This separation was more than just a bad feeling. In their life before eating the fruit, they could not imagine doing anything to displease God. This is why there was no need for God to say to them, “Don’t lie,” or “Don’t steal.” But now their hearts were changed. Not only was it now easy for Adam and Eve to imagine disobeying God, they often did so. The second sin followed quickly after the first, and many more followed after that. They didn’t hate God like Satan did, but neither did they love God like they used to.

Not only did Adam and Eve’s first sin corrupt their own hearts, it corrupted all who came after them. The tendency to rebel against God’s perfect standards of right and wrong became a part of mankind’s nature, passed on from generation to generation:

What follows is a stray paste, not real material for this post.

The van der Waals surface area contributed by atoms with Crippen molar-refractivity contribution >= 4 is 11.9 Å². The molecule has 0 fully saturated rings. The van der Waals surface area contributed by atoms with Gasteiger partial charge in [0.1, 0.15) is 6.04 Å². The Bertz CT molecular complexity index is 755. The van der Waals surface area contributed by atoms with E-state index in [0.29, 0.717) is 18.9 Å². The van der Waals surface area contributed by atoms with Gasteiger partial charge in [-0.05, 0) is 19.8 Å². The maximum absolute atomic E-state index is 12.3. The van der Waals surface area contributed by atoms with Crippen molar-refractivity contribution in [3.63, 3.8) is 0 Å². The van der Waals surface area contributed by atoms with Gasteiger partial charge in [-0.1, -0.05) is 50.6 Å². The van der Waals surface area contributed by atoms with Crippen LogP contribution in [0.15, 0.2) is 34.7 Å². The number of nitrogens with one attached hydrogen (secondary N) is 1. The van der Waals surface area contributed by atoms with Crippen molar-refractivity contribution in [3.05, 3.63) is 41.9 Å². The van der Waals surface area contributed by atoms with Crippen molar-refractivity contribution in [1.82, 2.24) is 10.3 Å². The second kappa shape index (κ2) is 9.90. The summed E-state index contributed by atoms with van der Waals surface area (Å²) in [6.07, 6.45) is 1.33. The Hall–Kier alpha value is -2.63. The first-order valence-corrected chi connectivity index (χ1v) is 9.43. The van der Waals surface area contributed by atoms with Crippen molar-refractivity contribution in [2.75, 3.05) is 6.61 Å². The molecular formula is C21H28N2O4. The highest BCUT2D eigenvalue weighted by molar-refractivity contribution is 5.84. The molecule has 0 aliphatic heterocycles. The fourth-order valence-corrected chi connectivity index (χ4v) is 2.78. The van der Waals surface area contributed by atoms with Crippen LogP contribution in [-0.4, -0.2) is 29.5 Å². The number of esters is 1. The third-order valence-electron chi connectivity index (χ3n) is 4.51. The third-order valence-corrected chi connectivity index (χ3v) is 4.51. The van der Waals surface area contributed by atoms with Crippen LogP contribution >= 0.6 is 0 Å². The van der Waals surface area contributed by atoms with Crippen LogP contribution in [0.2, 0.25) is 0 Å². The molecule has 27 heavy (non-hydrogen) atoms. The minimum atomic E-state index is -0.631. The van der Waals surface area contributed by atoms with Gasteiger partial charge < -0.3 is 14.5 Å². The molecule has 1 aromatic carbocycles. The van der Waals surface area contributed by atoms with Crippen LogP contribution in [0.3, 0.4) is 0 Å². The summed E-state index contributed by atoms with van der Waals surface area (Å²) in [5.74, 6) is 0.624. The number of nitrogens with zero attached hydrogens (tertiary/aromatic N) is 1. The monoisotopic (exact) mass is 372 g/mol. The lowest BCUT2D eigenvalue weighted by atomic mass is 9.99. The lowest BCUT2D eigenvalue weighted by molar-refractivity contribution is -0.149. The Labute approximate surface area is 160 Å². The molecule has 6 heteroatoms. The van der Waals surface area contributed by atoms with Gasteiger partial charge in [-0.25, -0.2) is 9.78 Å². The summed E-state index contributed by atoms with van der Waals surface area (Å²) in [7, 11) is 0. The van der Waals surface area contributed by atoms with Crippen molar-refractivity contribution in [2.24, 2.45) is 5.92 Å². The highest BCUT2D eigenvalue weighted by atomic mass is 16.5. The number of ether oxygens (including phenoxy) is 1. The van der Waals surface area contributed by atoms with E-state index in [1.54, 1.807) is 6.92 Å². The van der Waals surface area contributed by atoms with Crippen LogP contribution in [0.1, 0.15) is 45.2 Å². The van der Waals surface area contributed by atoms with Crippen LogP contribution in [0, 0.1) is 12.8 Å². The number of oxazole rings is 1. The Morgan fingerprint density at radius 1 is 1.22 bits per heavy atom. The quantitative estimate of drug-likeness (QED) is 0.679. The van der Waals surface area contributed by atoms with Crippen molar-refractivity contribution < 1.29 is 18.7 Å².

When Adam sinned, sin entered the entire human race. Adam’s sin brought death, so death spread to everyone, for everyone sinned.

— Romans 5:12 (NLT)

This means that every person since Adam and Eve—including you and me—is born spiritually dead. People who are spiritually dead tend not to value the things that God values. Whenever a person is presented with the choice of obeying God or disobeying him, he usually prefers to disobey. Sometimes he does what is right, but even then it is often only because doing so benefits him in some way.

"Adam and Eve Driven Out of Eden", by Gustave Doré
Adam and Eve Driven Out of Eden
Gustave Doré

In the Bible, acts of disobedience to God are known as sin. A person can disobey by doing something God has commanded him not to do — for example, when he steals something. He can also disobey by failing to do something God has commanded him to do — for example, when a husband fails to love his wife. We have little trouble understanding that acts like murder are sin, but many see little harm in telling a lie. However, all such disobedience is offensive to God.